| Private|| Newsstand
| 131 2nd Avenue, East Village, Manhattan, United States|
St. Mark's Place and Second Avenue
Egg cream, Newspapers, Magazines
Goldfeder family (1920s-1957)
Ruby Silverstein and Harold Shepard (1957-~1969)
Irving Stein (1971)
Ray Patel (1986-present)
Gem Spa is a newspaper stand and candy store located on the corner of St. Mark's Place and Second Avenue in the East Village neighborhood of Manhattan, New York City. It opened under another name in the 1920s, and received its current name in 1957. It is open 24 hours a day, and is known for being commonly considered to be the birthplace of the authentic New York City-style egg cream, which its awning describes as "New York's Best." It does not stock pornographic magazines, and it gets magazines delivered one or two days before other New York City newsstands.
In the 1950s, Gem Spa was a gathering place for beats, and in the 1960s it was a hippie hangout, known for selling a wide selection of underground newspapers. New York Magazine named it the best newsstand in the East Village in 2001, and it has been featured on television programs about food, including Kelly Choi's Secrets of New York.
The building in which Gem Spa is located, 131 Second Avenue, or 36 St. Marks Place, was built in 1898-1900 and was designed by Louis F. Heinecke in the Renaissance Revival style. It is located within the East Village/Lower East Side Historic District, which was created in October 2012.
Gem Spa Wikipedia
The Lower East Side History Project reports the site was an outlet for the Chain Shirt Shop in 1922, and that Gem Spa had opened by the 1950s. Sociologist Daniel Bell, who claimed in the 1970s that his uncle Hymie created the egg cream, says that another man called Hymie owned a candy store serving egg creams on the site of Gem Spa in the 1920s. Village Voice reported in the 1970s that people remembered going to the store before World War I. For thirty years up until 1957 the store was owned by the Goldfeder family.
From 1957 until at least 1969 the store was owned by Ruby Silverstein and Harold Shepard, who employed 11 staff to keep it open 24 hours a day - Silverstein estimated that every 30 seconds someone walked in the store. The clientele initially mainly bought Jewish and foreign-language papers, which began to change around 1963 as they sold more copies of the Village Voice and underground magazines. Silverstein and Shepard gave the store its current name, initially Gem's Spa - the name comes from Gladys, Etta, and Miriam, the names of the wives of Silverstein and Shepard and Shepard's ex-wife.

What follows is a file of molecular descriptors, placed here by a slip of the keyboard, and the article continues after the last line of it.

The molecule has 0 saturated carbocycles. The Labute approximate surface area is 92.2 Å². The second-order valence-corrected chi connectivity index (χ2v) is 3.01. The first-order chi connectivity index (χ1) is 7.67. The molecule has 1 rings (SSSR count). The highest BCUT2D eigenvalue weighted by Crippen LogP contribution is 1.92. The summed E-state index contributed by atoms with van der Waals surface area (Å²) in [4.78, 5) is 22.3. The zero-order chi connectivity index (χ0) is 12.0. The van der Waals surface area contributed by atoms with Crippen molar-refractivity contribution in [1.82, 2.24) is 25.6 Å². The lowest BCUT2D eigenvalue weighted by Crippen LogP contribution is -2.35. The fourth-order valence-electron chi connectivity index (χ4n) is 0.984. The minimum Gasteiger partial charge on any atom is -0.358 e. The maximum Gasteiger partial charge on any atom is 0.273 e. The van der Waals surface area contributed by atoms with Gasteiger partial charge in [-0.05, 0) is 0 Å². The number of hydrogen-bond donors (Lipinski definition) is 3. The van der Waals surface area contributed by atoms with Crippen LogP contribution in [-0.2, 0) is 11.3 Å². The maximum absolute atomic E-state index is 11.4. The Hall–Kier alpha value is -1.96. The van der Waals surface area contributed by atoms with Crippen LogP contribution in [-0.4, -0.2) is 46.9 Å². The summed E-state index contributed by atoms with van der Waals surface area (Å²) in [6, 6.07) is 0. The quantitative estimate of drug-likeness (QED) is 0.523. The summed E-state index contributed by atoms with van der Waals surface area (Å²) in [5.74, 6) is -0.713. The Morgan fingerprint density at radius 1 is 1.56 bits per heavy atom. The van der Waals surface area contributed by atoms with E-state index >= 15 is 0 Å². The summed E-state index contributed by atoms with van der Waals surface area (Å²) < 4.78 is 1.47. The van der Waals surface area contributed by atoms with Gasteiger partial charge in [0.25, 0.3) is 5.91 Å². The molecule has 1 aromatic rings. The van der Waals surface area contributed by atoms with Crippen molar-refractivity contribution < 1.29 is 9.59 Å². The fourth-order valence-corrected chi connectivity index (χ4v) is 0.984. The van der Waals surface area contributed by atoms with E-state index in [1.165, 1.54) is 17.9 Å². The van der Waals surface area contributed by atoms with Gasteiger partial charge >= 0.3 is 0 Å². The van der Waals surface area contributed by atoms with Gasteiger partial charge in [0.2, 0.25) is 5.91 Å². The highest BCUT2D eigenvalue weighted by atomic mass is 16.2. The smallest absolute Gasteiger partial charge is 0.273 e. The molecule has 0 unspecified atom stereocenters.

In 1966, The Village Voice called it the "official oasis of the East Village"; it was known as a "hippie hangout". Abbie Hoffman gathered people for his 1967 protest at the New York Stock Exchange at Gem Spa, Allen Ginsberg called it a "nerve center" of the city, and the Art Workers' Coalition had their offices above the store. In the late 60s it was midway between two other iconic venues, the Fillmore East and the Electric Circus.
The owner in 1971 was Irving Stein. The store was closed for a time from February 1972 when it ran into financial trouble, and the counter-culture that had helped support it collapsed. The storefront caught fire that May, but it reopened that June with new management.
The owner as of 2015 is Ray Patel, who was born in the early 1940s in Gujarat, India. He runs the store with his wife and bought the store in 1986, when he replaced one brick wall with glass. He does no advertising and relies instead on word of mouth. He learned making egg creams from the previous Italian owner, who in turn learned it from his Jewish predecessor. The store manager Salim said in 2010 that only four people know the recipe.
Gem Spa is featured on the back cover of the first album by the New York Dolls. Poets Allen Ginsberg and Ted Berrigan both mentioned the stand in their works. Gem Spa is the name of one of the main works painted by Jean-Michel Basquiat in 1982.